Mon, November 29, 2021


'New ways needed to tackle challenges'

Legal experts discuss fight against terrorism and complicated issues like Asean haze, South China Sea

INTERNATIONAL law experts have urged the world community to find new ways to tackle terrorism, haze, conflict in the South China Sea and other issues resulting from the fast-changing political and economic landscape.
Shaukat Aziz, former prime minister of Pakistan, told a panel discussion on the role of international law during the fifth biennial conference of the Asian Society of International Law (AsianSIL), held in Bangkok over the past two days, that the world community needed to address the root causes of terrorism, while boosting cross-country cooperation to deal with non-state terrorist actors.
“Non-state actors have become the driver of global terrorism,” he said, adding that most international laws are currently not applicable to these non-state actors since they do not use mainstream communication, financial payments and other methods covered by existing laws.
The latest Paris attacks were cited as a case in point. Since key suspects were non-state actors, international sanctions, for example, would not work.
Xue Hanqin, a judge at the International Court of Justice, said this had posed a new challenge for the global community in dealing with today’s terrorists.
Adapting to changes and plugging new loopholes such as those resulting from unconventional payment methods to finance terrorist acts that still elude traditional monitoring, are among the solutions going forward, she told the forum. Luis Miguel Martinez, vice president of the European Society of International Law, said there were now 15 UN conventions against terrorism, such as those covering national border control and the use of false passports.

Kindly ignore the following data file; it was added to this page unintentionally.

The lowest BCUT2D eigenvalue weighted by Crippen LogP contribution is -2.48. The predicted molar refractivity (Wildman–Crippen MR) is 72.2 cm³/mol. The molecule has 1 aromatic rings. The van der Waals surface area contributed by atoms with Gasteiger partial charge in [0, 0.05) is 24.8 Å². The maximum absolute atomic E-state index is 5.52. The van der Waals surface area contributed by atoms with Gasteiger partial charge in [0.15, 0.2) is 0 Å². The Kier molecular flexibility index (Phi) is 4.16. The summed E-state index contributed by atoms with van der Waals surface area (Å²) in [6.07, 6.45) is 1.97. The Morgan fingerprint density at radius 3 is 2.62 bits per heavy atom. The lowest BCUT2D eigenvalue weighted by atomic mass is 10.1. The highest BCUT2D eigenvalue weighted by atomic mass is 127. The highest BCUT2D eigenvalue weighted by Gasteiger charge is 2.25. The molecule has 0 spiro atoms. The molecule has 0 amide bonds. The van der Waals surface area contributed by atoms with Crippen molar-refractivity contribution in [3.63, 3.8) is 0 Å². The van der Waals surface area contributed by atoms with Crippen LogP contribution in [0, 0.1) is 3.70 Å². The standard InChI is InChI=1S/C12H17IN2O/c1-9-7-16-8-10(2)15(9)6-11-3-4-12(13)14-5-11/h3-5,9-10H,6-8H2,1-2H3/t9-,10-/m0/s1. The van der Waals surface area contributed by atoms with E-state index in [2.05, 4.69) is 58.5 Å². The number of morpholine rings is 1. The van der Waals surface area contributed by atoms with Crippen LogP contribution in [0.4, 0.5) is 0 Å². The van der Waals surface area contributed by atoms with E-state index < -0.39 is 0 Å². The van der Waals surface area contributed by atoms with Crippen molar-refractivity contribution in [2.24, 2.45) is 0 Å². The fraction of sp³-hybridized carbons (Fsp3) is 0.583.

However, these international cooperation treaties are still not sufficient and need to be further improved to cope with the latest terrorism developments, he stressed.
Besides terrorism, Surakiart Sathirathai, president of AsianSIL, cited the recent haze which had affected several Asean countries, namely, Singapore, Malaysia, Thailand, the Philippines, as well as Indonesia – where the slash-and-burn farming method was used – as another new regional challenge due to its serious cross-border environmental, health and economic consequences.
Asean countries may need to have a convention on how to tackle this regional issue since it happens regularly, he said, adding that affected parties could also consider filing lawsuits in the international court for compensation. On the South China Sea conflict, Surakiart said the law of the sea could be applied, as in the case of Thailand and Malaysia, which previously had overlapping claims in the Gulf of Thailand.
He urged China and other claimant states – including the Philippines, Vietnam, Malaysia, and Brunei – to be patient, as it could take a very long time to resolve the sovereignty issue over islands in the South China Sea. 
It may be easier, however, to negotiate a common position on economic aspects, as less patriotic emotions would be involved, he added.
In the case of Thailand and Malaysia, a Joint Development Area (JDA) agreement was concluded many years ago, allowing both countries to share the resources in overlapping territorial areas.
Another example is the Myanmar-Bangladesh JDA deal, Surakiart said, noting that the countries concerned in the South China Sea conflict should consider a similar approach, while leaving the geopolitical issue aside for future generations.
For example, there could be a multiple-country sharing or leasing of the areas and resources, he suggested. 

Published : November 28, 2015